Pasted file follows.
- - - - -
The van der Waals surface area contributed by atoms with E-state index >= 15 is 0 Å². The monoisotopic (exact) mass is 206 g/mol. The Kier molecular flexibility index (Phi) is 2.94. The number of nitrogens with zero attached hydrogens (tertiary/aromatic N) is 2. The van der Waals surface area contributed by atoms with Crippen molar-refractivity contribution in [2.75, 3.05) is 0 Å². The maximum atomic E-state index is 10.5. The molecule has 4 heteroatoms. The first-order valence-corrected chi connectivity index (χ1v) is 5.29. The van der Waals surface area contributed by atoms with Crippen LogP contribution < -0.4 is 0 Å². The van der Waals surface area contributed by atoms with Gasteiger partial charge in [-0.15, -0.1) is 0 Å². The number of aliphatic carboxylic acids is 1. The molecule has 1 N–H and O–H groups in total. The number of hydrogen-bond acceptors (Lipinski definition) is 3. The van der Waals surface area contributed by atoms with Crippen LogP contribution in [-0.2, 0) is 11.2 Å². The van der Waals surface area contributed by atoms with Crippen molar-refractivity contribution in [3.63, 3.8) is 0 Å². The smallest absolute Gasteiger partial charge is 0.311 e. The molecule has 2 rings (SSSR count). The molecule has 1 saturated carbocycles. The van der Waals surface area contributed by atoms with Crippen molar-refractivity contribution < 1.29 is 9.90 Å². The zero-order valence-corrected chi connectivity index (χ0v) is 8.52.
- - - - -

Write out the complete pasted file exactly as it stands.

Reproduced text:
The van der Waals surface area contributed by atoms with E-state index >= 15 is 0 Å². The monoisotopic (exact) mass is 206 g/mol. The Kier molecular flexibility index (Phi) is 2.94. The number of nitrogens with zero attached hydrogens (tertiary/aromatic N) is 2. The van der Waals surface area contributed by atoms with Crippen molar-refractivity contribution in [2.75, 3.05) is 0 Å². The maximum atomic E-state index is 10.5. The molecule has 4 heteroatoms. The first-order valence-corrected chi connectivity index (χ1v) is 5.29. The van der Waals surface area contributed by atoms with Crippen LogP contribution < -0.4 is 0 Å². The van der Waals surface area contributed by atoms with Gasteiger partial charge in [-0.15, -0.1) is 0 Å². The number of aliphatic carboxylic acids is 1. The molecule has 1 N–H and O–H groups in total. The number of hydrogen-bond acceptors (Lipinski definition) is 3. The van der Waals surface area contributed by atoms with Crippen LogP contribution in [-0.2, 0) is 11.2 Å². The van der Waals surface area contributed by atoms with Crippen molar-refractivity contribution in [3.63, 3.8) is 0 Å². The smallest absolute Gasteiger partial charge is 0.311 e. The molecule has 2 rings (SSSR count). The molecule has 1 saturated carbocycles. The van der Waals surface area contributed by atoms with Crippen molar-refractivity contribution < 1.29 is 9.90 Å². The zero-order valence-corrected chi connectivity index (χ0v) is 8.52.